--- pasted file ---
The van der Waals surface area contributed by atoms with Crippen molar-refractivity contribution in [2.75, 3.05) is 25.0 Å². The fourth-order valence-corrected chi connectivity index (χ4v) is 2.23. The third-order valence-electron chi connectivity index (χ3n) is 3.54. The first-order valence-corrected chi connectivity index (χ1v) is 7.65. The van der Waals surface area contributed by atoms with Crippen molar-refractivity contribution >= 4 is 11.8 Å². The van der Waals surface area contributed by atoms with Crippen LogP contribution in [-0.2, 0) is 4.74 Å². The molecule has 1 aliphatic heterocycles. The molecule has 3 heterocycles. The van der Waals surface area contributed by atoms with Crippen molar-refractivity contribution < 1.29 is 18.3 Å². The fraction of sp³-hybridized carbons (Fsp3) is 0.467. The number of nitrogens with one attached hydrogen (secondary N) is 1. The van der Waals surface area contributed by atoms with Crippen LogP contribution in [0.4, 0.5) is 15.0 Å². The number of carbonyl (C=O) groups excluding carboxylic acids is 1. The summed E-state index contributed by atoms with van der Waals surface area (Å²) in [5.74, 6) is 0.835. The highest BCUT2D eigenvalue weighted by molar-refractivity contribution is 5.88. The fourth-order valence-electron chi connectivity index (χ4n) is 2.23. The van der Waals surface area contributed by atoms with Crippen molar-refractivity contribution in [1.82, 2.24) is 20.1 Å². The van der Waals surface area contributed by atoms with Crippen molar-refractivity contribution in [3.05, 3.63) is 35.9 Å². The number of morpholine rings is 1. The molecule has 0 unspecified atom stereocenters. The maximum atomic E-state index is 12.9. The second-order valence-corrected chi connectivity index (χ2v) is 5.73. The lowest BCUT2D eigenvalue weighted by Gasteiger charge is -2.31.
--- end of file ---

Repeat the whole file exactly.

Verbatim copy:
The van der Waals surface area contributed by atoms with Crippen molar-refractivity contribution in [2.75, 3.05) is 25.0 Å². The fourth-order valence-corrected chi connectivity index (χ4v) is 2.23. The third-order valence-electron chi connectivity index (χ3n) is 3.54. The first-order valence-corrected chi connectivity index (χ1v) is 7.65. The van der Waals surface area contributed by atoms with Crippen molar-refractivity contribution >= 4 is 11.8 Å². The van der Waals surface area contributed by atoms with Crippen LogP contribution in [-0.2, 0) is 4.74 Å². The molecule has 1 aliphatic heterocycles. The molecule has 3 heterocycles. The van der Waals surface area contributed by atoms with Crippen molar-refractivity contribution < 1.29 is 18.3 Å². The fraction of sp³-hybridized carbons (Fsp3) is 0.467. The number of nitrogens with one attached hydrogen (secondary N) is 1. The van der Waals surface area contributed by atoms with Crippen LogP contribution in [0.4, 0.5) is 15.0 Å². The number of carbonyl (C=O) groups excluding carboxylic acids is 1. The summed E-state index contributed by atoms with van der Waals surface area (Å²) in [5.74, 6) is 0.835. The highest BCUT2D eigenvalue weighted by molar-refractivity contribution is 5.88. The fourth-order valence-electron chi connectivity index (χ4n) is 2.23. The van der Waals surface area contributed by atoms with Crippen molar-refractivity contribution in [1.82, 2.24) is 20.1 Å². The van der Waals surface area contributed by atoms with Crippen molar-refractivity contribution in [3.05, 3.63) is 35.9 Å². The number of morpholine rings is 1. The molecule has 0 unspecified atom stereocenters. The maximum atomic E-state index is 12.9. The second-order valence-corrected chi connectivity index (χ2v) is 5.73. The lowest BCUT2D eigenvalue weighted by Gasteiger charge is -2.31.